Five tips to have an amicable, respectful conversation about senior living
When introducing the topic of senior living to a parent for the first time, it is important to remember all of the different options available and not assume your preference will also be your parent’s first choice. For example, if an adult child lives far away from his or her parent, the adult child might think the parent should relocate to a senior living community near his or her home. However, a parent may not want to leave his or her friends or the community. Remember to keep the spectrum of options in mind, and aim to understand how your parent feels about each one.
Dorian Mintzer, PhD, a licensed psychologist, and co-author of The Couples Retirement Puzzle: Conversations for Creating an Amazing New Life Together, offers five specific tips for discussing senior living successfully:
Set the stage
Remember, life transitions can be stressful and emotional, especially when that transition is moving. In fact, a major change in living condition (new home, remodeling, deterioration of neighborhood or home, etc.) ranks 28 out of the 43 most stressful life events on The Holmes-Rahe Life Stress Inventory.1 When talking about changing living situations, a parent could also be thinking about losing memories and letting go of comfort zones. Find out which part of the transition appears most difficult for your parent, that way you can be especially sensitive as you both begin this process. While noting this transition is associated with many losses for your parent, also remind him or her there are numerous potential gains to focus on when considering a senior living move.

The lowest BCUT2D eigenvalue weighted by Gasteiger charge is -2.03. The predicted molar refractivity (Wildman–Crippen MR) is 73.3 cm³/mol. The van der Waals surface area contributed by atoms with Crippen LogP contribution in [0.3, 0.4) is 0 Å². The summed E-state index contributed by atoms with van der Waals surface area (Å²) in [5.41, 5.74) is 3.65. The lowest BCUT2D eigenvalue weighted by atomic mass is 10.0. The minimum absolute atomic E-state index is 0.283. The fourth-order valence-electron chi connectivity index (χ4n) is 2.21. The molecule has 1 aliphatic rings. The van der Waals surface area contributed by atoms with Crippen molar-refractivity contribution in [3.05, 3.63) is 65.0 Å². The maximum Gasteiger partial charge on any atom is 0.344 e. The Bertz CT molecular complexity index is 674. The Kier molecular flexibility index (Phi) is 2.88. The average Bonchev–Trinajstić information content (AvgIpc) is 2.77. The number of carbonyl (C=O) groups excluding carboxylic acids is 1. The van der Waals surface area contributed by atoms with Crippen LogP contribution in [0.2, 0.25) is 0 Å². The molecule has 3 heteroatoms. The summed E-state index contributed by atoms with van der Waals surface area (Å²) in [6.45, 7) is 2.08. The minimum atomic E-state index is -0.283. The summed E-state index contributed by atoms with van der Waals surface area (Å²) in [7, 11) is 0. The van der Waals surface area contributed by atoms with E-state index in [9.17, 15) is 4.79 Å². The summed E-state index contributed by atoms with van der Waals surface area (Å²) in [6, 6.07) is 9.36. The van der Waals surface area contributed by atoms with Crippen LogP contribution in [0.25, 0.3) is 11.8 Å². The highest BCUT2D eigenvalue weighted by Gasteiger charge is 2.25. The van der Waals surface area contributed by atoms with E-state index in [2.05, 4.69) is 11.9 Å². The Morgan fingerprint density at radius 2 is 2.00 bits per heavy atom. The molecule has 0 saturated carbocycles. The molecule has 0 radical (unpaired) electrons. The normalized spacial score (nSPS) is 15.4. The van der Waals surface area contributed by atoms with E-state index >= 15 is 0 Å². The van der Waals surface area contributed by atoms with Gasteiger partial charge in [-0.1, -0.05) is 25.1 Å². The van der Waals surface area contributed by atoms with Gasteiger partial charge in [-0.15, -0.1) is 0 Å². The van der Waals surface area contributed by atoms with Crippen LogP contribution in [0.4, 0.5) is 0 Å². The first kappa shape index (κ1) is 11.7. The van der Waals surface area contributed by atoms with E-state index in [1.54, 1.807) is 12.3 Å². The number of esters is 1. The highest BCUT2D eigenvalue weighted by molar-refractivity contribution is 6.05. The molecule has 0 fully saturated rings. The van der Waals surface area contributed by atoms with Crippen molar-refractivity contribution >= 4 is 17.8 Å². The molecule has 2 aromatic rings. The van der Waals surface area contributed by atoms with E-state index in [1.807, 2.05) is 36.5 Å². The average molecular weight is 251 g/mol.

Let go of expectations
Dr. Mintzer encourages adult children to remember they have already achieved an important goal for this conversation: they initiated it. It is critical in the first discussion to introduce the topic of senior living free of agendas and expectations. Do not expect to have a plan or make a decision by the time the conversation ends. Simply be an active participant and listen to how your parent feels and thinks. And remember, there is no sole, correct path when it comes to senior living. It is up to you and your parent to find the option that best works for him or her and the unique situation.
Use “I” statements
As Dr. Mintzer explains, despite their best attempts, “you” statements can come across as shaming and accusatory, and can instantly put your parent on the defensive. Instead, she recommends employing the basic philosophy of “I” statements to voice your concerns.
Listen without interrupting
When discussing the topic of senior living options and aging, ask your parent open-ended questions as much as possible. And, most importantly, be patient with his or her responses. Be an active listener, but avoid interrupting your parent. If your parent is not actively engaged in the conversation when it first begins, do not be afraid to press for more information by asking him or her to elaborate. For example, “tell me more about that.” Or, “what do you mean by this?”
Discussing the transition to senior living can be an emotional and challenging conversation for both adult children and parents. Consider taking breaks for both parties to digest information and clear heads before returning to the discussion. By pausing to go for a walk together, make dinner, or play a game, the transition dialogue can feel more natural.
The senior living discussion may be difficult, but it’s definitely not insurmountable. Be sure to put your parents’ needs and concerns before your own for the most amicable results.
For more helpful hints on how to discuss a potential move to senior living, download our free eBook - Tackling Tough Conversations: How to Navigate 5 Steps in a Senior Living Move